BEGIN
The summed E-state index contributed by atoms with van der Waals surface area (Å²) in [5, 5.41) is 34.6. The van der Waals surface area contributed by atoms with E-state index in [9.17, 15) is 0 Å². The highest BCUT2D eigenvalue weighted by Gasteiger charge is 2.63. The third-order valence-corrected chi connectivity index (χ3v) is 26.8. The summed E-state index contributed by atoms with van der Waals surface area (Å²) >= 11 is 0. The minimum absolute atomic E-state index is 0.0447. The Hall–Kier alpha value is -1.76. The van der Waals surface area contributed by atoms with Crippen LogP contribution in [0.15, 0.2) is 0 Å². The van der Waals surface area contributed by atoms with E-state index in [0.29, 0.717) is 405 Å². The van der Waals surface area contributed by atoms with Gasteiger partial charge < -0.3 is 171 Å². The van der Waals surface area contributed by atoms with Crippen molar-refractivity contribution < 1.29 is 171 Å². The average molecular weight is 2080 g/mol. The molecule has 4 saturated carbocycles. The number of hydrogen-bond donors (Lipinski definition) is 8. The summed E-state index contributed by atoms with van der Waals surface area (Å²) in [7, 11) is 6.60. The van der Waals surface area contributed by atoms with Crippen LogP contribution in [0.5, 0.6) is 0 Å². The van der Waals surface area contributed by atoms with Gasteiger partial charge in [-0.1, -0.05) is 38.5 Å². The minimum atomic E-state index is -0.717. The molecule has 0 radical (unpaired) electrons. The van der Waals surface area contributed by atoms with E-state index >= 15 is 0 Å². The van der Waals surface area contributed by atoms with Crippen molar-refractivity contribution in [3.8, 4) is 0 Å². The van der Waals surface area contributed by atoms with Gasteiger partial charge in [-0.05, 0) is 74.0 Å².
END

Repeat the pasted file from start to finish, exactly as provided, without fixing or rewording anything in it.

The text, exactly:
The summed E-state index contributed by atoms with van der Waals surface area (Å²) in [5, 5.41) is 34.6. The van der Waals surface area contributed by atoms with E-state index in [9.17, 15) is 0 Å². The highest BCUT2D eigenvalue weighted by Gasteiger charge is 2.63. The third-order valence-corrected chi connectivity index (χ3v) is 26.8. The summed E-state index contributed by atoms with van der Waals surface area (Å²) >= 11 is 0. The minimum absolute atomic E-state index is 0.0447. The Hall–Kier alpha value is -1.76. The van der Waals surface area contributed by atoms with Crippen LogP contribution in [0.15, 0.2) is 0 Å². The van der Waals surface area contributed by atoms with E-state index in [0.29, 0.717) is 405 Å². The van der Waals surface area contributed by atoms with Gasteiger partial charge < -0.3 is 171 Å². The van der Waals surface area contributed by atoms with Crippen molar-refractivity contribution < 1.29 is 171 Å². The average molecular weight is 2080 g/mol. The molecule has 4 saturated carbocycles. The number of hydrogen-bond donors (Lipinski definition) is 8. The summed E-state index contributed by atoms with van der Waals surface area (Å²) in [7, 11) is 6.60. The van der Waals surface area contributed by atoms with Crippen LogP contribution in [0.5, 0.6) is 0 Å². The van der Waals surface area contributed by atoms with Gasteiger partial charge in [-0.1, -0.05) is 38.5 Å². The minimum atomic E-state index is -0.717. The molecule has 0 radical (unpaired) electrons. The van der Waals surface area contributed by atoms with E-state index >= 15 is 0 Å². The van der Waals surface area contributed by atoms with Crippen molar-refractivity contribution in [3.8, 4) is 0 Å². The van der Waals surface area contributed by atoms with Gasteiger partial charge in [-0.05, 0) is 74.0 Å².